Do you ever stop and reflect how lucky we are that our society is so connected? We can talk to anyone in the world at anytime we please. And it only takes a second to connect us. We can now talk to someone like they’re right next to us even though they are hundreds of miles away. Ten Groups is looking to replicate the private conversations you have among close friends within their new app.
Ten Groups is a new communications tool, aimed at taking on social networks and text messaging. The premise of the app is to facilitate private conversations between intimate groups of friends and family in a manner that complements real life interactions. The best way to explain Ten Groups is to think of a group text, where a group of friends can see the same message and anyone can respond to it. Unlike regular SMS, Ten Groups has more privacy measures.
The most significant measure seemed to be the fact that members can’t download images that have been shared with the group. And to deter people from taking screenshots, the Ten Groups team is toying with the idea of notifying a member when someone takes a screenshot of the image they posted. But the primary point of Ten Groups is to only have groups with close friends. That’s why each user can only have ten groups with a maximum of ten members.
Co-Founder Jed Baker (one of four co-founders) stressed that this isn’t a social network. Social networks are meant to broadcast, while Ten Groups is mean to mimic the same conversations you might have if you were sitting in the same room with your friends. By controlling the group size, Ten Groups is keeping the focus on intimate relationships and not building an audience for broadcasting messages.
Having a beautiful and intuitive design is a must for startups in today’s mobile ecosystem. While many apps claim to have these qualities, many do not. I was pleasantly surprised when I opened up the app to find that it was beautifully designed. There are limited buttons so your actions are very deliberate.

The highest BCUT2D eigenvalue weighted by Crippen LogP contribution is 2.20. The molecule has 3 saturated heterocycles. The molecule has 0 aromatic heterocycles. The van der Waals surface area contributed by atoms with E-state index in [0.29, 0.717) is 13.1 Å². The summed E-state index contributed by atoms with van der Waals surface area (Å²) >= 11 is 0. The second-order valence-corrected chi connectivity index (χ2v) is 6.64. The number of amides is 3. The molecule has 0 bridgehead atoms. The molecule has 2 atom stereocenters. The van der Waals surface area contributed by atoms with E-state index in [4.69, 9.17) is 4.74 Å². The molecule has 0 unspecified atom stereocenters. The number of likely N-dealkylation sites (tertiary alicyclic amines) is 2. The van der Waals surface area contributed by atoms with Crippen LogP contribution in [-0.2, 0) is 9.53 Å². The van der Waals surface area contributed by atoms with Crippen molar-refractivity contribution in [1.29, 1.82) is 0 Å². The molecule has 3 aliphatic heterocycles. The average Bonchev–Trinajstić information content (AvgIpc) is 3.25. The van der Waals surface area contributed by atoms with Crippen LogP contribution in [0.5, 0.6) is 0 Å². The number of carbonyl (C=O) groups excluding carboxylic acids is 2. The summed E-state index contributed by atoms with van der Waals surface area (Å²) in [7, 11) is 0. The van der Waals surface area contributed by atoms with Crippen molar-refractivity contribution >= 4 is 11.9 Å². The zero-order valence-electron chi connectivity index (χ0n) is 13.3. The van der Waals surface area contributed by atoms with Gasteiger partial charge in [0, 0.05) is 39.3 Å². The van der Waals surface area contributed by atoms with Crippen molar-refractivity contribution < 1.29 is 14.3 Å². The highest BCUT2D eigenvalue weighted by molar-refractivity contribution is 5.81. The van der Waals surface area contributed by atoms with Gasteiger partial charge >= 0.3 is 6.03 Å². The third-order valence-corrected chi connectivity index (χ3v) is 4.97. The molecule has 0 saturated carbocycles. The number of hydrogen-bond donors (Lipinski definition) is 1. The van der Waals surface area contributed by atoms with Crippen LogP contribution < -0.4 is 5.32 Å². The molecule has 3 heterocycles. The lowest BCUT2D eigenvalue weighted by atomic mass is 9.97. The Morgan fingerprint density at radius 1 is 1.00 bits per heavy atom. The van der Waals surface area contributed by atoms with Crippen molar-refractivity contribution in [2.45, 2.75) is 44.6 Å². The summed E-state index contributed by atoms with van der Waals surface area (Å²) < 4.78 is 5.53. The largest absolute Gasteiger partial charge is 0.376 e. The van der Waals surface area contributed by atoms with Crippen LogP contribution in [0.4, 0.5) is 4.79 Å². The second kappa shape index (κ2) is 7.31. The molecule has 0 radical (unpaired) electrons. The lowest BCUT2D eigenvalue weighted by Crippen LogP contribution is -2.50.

The Ten Groups app is currently only available on iOS and the Android app won’t be ready for a few months. To me, this might be one of more the puzzling aspects of Ten Groups. I understand the strategy behind focusing on one platform, especially because iOS isn’t as fragmented as Android and has more early adopters. But this app has much more of a competitive advantage with Android users.
iOS devices have a group text feature. While it’s not perfect, it’s highly functional. I use it weekly. Android doesn’t not have this same group text feature, so group texts appear individually to the user. You lose the group conversation feel when receiving messages this way. So I can see how Ten Groups would be valuable to a group of Android users. But trying to convert my friends, all iPhone users, to Ten Group proved to be too difficult.
Getting users to download and adopt a new platform is always tricky. It’s always my biggest concern with new apps that offer similar utility to existing options. Case in point, my experience testing out the app for this article.
I have a group of six college buddies that I keep close contact with. Our main modes of conversation are a Google email list and group text messages. Between these two forms of communication, we’re in contact on a near daily basis. This seems like an ideal situation to use Ten Groups. So I asked everyone to download the app to try it out with me. Only one person did, even after I made my case for the app. This was definitely disappointing.
The reason I was disappointed is that I actually like this app. I can see many potential scenarios for the app in my life. Besides my college buddies, my ten-man softball team, and a few professional teams I work with would be perfect situations to use Ten Groups. But the response was essentially, “If it ain’t broke, don’t fix it.” No one wanted to download a new app when our email group and group text messaging options are functional.
I see a long, uphill battle for Ten Group getting users. But they have a strong four-man team, including two established entrepreneurs in Jeff Solomon (Co-Founder Leads360, Partner Amplify LA) and Charles Chase (Co-Founder Leads360, Founder GetBonkers),that can help guide the team to higher user adoption. Ten Groups is worth the free download to check out with your friends.
[Image Credit: bvdwiel]